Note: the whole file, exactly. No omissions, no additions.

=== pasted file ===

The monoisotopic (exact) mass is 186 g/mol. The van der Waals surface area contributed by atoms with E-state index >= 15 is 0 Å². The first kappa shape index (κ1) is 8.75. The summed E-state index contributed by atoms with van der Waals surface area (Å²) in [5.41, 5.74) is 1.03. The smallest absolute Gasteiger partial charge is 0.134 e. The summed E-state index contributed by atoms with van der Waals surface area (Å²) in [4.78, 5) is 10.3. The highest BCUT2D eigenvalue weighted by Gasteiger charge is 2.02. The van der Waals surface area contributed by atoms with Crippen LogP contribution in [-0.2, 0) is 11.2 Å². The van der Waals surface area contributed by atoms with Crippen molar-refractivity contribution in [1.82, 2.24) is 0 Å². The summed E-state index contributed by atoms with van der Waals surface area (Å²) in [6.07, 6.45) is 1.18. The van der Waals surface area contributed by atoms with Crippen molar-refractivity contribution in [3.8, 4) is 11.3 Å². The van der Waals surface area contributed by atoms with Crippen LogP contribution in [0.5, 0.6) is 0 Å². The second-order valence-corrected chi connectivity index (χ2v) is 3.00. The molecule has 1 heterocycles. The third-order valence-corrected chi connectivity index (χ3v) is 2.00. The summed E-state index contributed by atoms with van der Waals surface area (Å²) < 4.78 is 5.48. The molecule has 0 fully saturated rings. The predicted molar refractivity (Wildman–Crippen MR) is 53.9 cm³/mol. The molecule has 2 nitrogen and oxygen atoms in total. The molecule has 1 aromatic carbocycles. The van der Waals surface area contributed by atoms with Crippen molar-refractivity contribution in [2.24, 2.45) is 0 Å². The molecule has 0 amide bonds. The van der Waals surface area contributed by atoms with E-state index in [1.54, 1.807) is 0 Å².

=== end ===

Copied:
The monoisotopic (exact) mass is 186 g/mol. The van der Waals surface area contributed by atoms with E-state index >= 15 is 0 Å². The first kappa shape index (κ1) is 8.75. The summed E-state index contributed by atoms with van der Waals surface area (Å²) in [5.41, 5.74) is 1.03. The smallest absolute Gasteiger partial charge is 0.134 e. The summed E-state index contributed by atoms with van der Waals surface area (Å²) in [4.78, 5) is 10.3. The highest BCUT2D eigenvalue weighted by Gasteiger charge is 2.02. The van der Waals surface area contributed by atoms with Crippen LogP contribution in [-0.2, 0) is 11.2 Å². The van der Waals surface area contributed by atoms with Crippen molar-refractivity contribution in [1.82, 2.24) is 0 Å². The summed E-state index contributed by atoms with van der Waals surface area (Å²) in [6.07, 6.45) is 1.18. The van der Waals surface area contributed by atoms with Crippen molar-refractivity contribution in [3.8, 4) is 11.3 Å². The van der Waals surface area contributed by atoms with Crippen LogP contribution in [0.5, 0.6) is 0 Å². The second-order valence-corrected chi connectivity index (χ2v) is 3.00. The molecule has 1 heterocycles. The third-order valence-corrected chi connectivity index (χ3v) is 2.00. The summed E-state index contributed by atoms with van der Waals surface area (Å²) < 4.78 is 5.48. The molecule has 0 fully saturated rings. The predicted molar refractivity (Wildman–Crippen MR) is 53.9 cm³/mol. The molecule has 2 nitrogen and oxygen atoms in total. The molecule has 1 aromatic carbocycles. The van der Waals surface area contributed by atoms with Crippen molar-refractivity contribution in [2.24, 2.45) is 0 Å². The molecule has 0 amide bonds. The van der Waals surface area contributed by atoms with E-state index in [1.54, 1.807) is 0 Å².